News on China's scientific and technological development.

taxiya

Major
Registered Member
Huawei Mate 30 Pro 5G Teardown

The breakdown list of components. There are totally 35 chips in 17 types.
  • More than half are made in China.
  • 3 types of totally 5 chips from US companies
    • 2 audio chips from Cirrus Logic
    • 2 switch chips from Texas Instruments. NOT the type of Ethernet switch, but just simple switch, albeit high speed.
    • 1 from Qualcomm QDM2305 RF front-end chip
  • The rests are from all other countries
That is 14% by number and 17.6% by type of American components. Of the 3 types, only the Qualcomm chip seems to be something of importance. I suspect even that is leftover in the stocks soon to be replaced.

Now, considering the ultra fast speed of replacement, I suspect that Huawei has been preparing for this well before Trump's trade war, and Huawei was going to have alternatives to American components with or without Trump. Note, the alternatives are meant to be multiple suppliers to reduce production risk, not meant to exclude American suppliers, this is common practice of big companies. It is Trump who made these alternatives to be exclusions of American business. Well done "comrade" Trump!:D.
 

supercat

Junior Member
China recruits a lot of Taiwanese talents of semiconductors. Policies such as "31 measures" and "26 measures" are excellent tools for recruiting Taiwanese talents.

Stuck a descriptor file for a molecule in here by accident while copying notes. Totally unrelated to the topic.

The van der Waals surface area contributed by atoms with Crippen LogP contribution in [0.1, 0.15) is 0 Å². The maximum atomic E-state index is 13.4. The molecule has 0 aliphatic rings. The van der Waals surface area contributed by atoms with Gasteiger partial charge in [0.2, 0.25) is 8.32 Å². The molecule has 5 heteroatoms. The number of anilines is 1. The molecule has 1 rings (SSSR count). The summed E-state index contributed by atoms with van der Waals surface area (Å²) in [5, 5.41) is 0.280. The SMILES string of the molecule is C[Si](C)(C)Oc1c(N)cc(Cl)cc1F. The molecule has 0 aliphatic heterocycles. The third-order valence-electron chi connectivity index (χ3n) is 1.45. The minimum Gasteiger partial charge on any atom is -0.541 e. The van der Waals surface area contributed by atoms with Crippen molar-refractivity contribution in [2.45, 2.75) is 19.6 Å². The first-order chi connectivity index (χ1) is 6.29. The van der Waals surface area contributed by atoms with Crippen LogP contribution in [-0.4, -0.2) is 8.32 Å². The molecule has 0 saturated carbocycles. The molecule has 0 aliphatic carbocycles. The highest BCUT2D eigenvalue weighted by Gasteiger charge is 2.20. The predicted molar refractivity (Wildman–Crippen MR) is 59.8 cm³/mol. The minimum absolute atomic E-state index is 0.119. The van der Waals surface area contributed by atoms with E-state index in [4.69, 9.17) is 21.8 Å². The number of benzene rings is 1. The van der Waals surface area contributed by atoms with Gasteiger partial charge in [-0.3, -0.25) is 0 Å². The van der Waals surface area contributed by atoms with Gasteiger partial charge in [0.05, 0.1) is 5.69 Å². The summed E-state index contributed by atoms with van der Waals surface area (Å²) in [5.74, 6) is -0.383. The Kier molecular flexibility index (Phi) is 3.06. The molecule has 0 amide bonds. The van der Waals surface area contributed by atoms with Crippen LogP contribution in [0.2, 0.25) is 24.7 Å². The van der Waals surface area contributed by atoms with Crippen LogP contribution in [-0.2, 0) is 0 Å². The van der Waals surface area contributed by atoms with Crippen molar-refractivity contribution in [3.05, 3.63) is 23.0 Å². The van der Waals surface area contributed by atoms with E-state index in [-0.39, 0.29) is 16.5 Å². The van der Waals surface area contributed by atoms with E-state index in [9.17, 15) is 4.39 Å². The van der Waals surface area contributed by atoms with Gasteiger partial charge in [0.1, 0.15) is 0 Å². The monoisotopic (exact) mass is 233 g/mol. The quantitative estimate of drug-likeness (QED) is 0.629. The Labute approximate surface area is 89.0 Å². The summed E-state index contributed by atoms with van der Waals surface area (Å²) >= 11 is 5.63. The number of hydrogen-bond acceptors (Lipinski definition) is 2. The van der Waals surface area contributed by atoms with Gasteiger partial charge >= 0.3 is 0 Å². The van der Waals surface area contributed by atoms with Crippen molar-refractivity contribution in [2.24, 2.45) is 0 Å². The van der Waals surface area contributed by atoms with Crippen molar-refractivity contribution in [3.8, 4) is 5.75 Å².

Taiwan loses 3,000 chip engineers to 'Made in China 2025'
Beijing rolls out red carpet with triple the pay and benefits

TAIPEI -- China is ramping up recruitment of Taiwanese talent in semiconductors, attracting top executives and engineers alike to bolster an industry that the U.S. trade war has shown to be a Chinese Achilles' heel.

The aggressive campaign has sparked concerns about a brain drain within Taiwan's chip industry, which is struggling to compete with generous offers by cash-rich mainland companies.

A man in his 50s left a longtime job at a leading Taiwanese semiconductor maker a year ago for a position on the mainland.

"It's only natural to want to launch a big project and increase my value as an engineer," he told Nikkei during a trip back to Taipei.

The man's salary more than doubled with the move, and his new employer pays for his child's private education. The decision was easy, the man said.

More than 3,000 semiconductor engineers have departed Taiwan for positions at mainland companies, the island's Business Weekly reports. Analysts at the Taiwan Institute of Economic Research say this figure appears to be accurate. That amounts to nearly one-tenth of Taiwan's roughly 40,000 engineers involved in semiconductor research and development.

The trend is not new. Richard Chang moved to the mainland in 2000 after his Taiwanese business was acquired by Taiwan Semiconductor Manufacturing Co., the world's leading contract chipmaker. Chang brought several hundred employees and launched Semiconductor Manufacturing International Corp. in Shanghai.

SMIC is now the world's fifth-largest contract chipmaker and has become a key rival for TSMC with backing from Beijing.